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Virtual Rehab: Video Games Offer Hope For Stroke Victims

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Who says video games are a waste of time? A small study released by the National Institute of Neurological Disorders and Stroke showed that stroke victims regained some motor function by playing virtual reality video games.

Though the sampling size was a small cluster of younger than usual stroke-afflicted subjects with an average age 57, doctors believe the findings show some promise.

Patients played games where they could deep-sea dive with sharks, climb up and down stairs, or snow board down a mountain. Brain scans performed after the tasking showed a reorganization of brain function and patients demonstrated improved ability to climb steps and keep control of their weakened legs.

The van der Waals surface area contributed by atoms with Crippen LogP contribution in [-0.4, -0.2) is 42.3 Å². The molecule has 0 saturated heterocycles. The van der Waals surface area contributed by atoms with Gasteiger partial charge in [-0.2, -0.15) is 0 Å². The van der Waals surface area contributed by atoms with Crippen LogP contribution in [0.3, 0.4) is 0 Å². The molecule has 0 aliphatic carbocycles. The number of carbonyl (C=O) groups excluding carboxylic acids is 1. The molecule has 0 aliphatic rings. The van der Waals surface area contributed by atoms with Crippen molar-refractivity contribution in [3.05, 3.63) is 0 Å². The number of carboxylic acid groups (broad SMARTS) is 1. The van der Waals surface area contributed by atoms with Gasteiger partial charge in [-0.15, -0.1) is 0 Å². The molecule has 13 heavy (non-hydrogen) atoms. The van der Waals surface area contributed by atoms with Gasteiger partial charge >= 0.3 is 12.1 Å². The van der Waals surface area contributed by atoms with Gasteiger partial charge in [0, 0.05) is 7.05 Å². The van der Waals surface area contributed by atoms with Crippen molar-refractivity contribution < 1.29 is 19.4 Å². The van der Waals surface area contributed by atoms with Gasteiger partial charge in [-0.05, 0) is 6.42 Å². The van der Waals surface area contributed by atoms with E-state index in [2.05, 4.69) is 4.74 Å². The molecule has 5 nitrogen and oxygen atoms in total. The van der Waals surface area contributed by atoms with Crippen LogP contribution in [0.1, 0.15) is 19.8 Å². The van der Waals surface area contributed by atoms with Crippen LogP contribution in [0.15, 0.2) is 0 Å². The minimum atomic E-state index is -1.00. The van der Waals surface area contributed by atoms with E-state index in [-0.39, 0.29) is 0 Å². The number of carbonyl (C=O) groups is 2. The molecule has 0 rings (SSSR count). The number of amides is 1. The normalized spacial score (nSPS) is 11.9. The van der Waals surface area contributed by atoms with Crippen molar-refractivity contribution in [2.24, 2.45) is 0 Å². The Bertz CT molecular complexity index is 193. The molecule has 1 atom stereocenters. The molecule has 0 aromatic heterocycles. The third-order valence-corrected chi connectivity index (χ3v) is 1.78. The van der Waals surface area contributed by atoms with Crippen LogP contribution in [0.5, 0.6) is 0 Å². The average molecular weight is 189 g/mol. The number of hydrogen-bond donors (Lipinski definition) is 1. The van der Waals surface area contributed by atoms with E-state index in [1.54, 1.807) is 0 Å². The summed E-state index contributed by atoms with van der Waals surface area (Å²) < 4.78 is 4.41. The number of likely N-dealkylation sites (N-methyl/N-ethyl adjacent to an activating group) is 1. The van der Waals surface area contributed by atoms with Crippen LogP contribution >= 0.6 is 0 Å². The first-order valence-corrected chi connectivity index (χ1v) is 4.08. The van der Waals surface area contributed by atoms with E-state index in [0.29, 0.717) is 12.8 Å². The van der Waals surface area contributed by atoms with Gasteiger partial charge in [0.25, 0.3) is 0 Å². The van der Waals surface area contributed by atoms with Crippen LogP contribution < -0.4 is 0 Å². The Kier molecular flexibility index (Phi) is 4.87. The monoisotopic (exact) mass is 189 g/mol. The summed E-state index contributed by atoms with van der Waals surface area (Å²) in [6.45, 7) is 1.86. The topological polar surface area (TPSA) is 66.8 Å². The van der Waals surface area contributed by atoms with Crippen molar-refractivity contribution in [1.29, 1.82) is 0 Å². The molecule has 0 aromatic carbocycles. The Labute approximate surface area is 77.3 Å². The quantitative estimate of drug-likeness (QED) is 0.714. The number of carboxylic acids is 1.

What was striking was that the patients were past the year mark after their strokes. Little improvement is expected past one year.

“This was a group of people that you would not expect to improve, and that’s what made it interesting that they did,” said Dr. Robert Felberg, director of the stroke program at Ochsner Clinic Foundation in New Orleans.

Though it doesn’t appear that video game therapy has an advantage over other therapies, doctors say it may be a good way to keep patients engaged in therapy.

“People love to play games,” said study co-author Dr. Mark Hallett, chief of the human motor control section at the National Institute of Neurological Disorders and Stroke

Virtual Rehab: Video Games Offer Hope For Stroke Victims
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